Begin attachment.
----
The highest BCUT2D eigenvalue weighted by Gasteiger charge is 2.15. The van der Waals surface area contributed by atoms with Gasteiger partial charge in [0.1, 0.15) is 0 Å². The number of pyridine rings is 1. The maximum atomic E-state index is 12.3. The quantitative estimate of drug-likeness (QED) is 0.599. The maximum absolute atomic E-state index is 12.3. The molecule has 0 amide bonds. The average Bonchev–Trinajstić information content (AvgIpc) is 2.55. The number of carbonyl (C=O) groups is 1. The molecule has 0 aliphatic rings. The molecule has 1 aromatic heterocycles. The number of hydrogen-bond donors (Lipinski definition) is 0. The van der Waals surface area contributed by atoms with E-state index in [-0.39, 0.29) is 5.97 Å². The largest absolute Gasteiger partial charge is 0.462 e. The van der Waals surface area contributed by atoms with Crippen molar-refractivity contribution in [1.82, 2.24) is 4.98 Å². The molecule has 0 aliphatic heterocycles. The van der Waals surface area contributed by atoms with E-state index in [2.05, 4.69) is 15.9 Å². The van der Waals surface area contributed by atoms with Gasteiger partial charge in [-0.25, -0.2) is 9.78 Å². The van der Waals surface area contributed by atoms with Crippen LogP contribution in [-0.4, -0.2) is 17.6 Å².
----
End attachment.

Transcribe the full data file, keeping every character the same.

The highest BCUT2D eigenvalue weighted by Gasteiger charge is 2.15. The van der Waals surface area contributed by atoms with Gasteiger partial charge in [0.1, 0.15) is 0 Å². The number of pyridine rings is 1. The maximum atomic E-state index is 12.3. The quantitative estimate of drug-likeness (QED) is 0.599. The maximum absolute atomic E-state index is 12.3. The molecule has 0 amide bonds. The average Bonchev–Trinajstić information content (AvgIpc) is 2.55. The number of carbonyl (C=O) groups is 1. The molecule has 0 aliphatic rings. The molecule has 1 aromatic heterocycles. The number of hydrogen-bond donors (Lipinski definition) is 0. The van der Waals surface area contributed by atoms with E-state index in [-0.39, 0.29) is 5.97 Å². The largest absolute Gasteiger partial charge is 0.462 e. The van der Waals surface area contributed by atoms with Crippen molar-refractivity contribution in [1.82, 2.24) is 4.98 Å². The molecule has 0 aliphatic heterocycles. The van der Waals surface area contributed by atoms with E-state index in [2.05, 4.69) is 15.9 Å². The van der Waals surface area contributed by atoms with Gasteiger partial charge in [-0.25, -0.2) is 9.78 Å². The van der Waals surface area contributed by atoms with Crippen LogP contribution in [-0.4, -0.2) is 17.6 Å².